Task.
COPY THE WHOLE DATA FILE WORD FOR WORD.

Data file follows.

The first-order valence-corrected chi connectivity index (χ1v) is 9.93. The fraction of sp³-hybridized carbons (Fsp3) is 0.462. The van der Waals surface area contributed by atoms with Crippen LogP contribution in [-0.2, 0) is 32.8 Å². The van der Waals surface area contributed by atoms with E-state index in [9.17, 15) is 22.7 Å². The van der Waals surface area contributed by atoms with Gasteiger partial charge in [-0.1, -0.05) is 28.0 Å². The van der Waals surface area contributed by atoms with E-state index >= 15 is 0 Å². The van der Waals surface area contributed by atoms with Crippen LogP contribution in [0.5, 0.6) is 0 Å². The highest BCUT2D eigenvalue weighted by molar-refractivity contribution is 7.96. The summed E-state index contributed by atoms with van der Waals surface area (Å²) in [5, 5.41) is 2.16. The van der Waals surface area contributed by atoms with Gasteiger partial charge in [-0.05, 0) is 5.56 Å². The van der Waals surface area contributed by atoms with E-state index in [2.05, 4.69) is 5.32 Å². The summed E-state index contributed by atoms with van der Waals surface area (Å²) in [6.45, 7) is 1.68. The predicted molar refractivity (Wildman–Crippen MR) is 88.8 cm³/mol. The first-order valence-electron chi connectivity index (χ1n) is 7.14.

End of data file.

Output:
The first-order valence-corrected chi connectivity index (χ1v) is 9.93. The fraction of sp³-hybridized carbons (Fsp3) is 0.462. The van der Waals surface area contributed by atoms with Crippen LogP contribution in [-0.2, 0) is 32.8 Å². The van der Waals surface area contributed by atoms with E-state index in [9.17, 15) is 22.7 Å². The van der Waals surface area contributed by atoms with Gasteiger partial charge in [-0.1, -0.05) is 28.0 Å². The van der Waals surface area contributed by atoms with E-state index >= 15 is 0 Å². The van der Waals surface area contributed by atoms with Crippen LogP contribution in [0.5, 0.6) is 0 Å². The highest BCUT2D eigenvalue weighted by molar-refractivity contribution is 7.96. The summed E-state index contributed by atoms with van der Waals surface area (Å²) in [5, 5.41) is 2.16. The van der Waals surface area contributed by atoms with Gasteiger partial charge in [-0.05, 0) is 5.56 Å². The van der Waals surface area contributed by atoms with E-state index in [2.05, 4.69) is 5.32 Å². The summed E-state index contributed by atoms with van der Waals surface area (Å²) in [6.45, 7) is 1.68. The predicted molar refractivity (Wildman–Crippen MR) is 88.8 cm³/mol. The first-order valence-electron chi connectivity index (χ1n) is 7.14.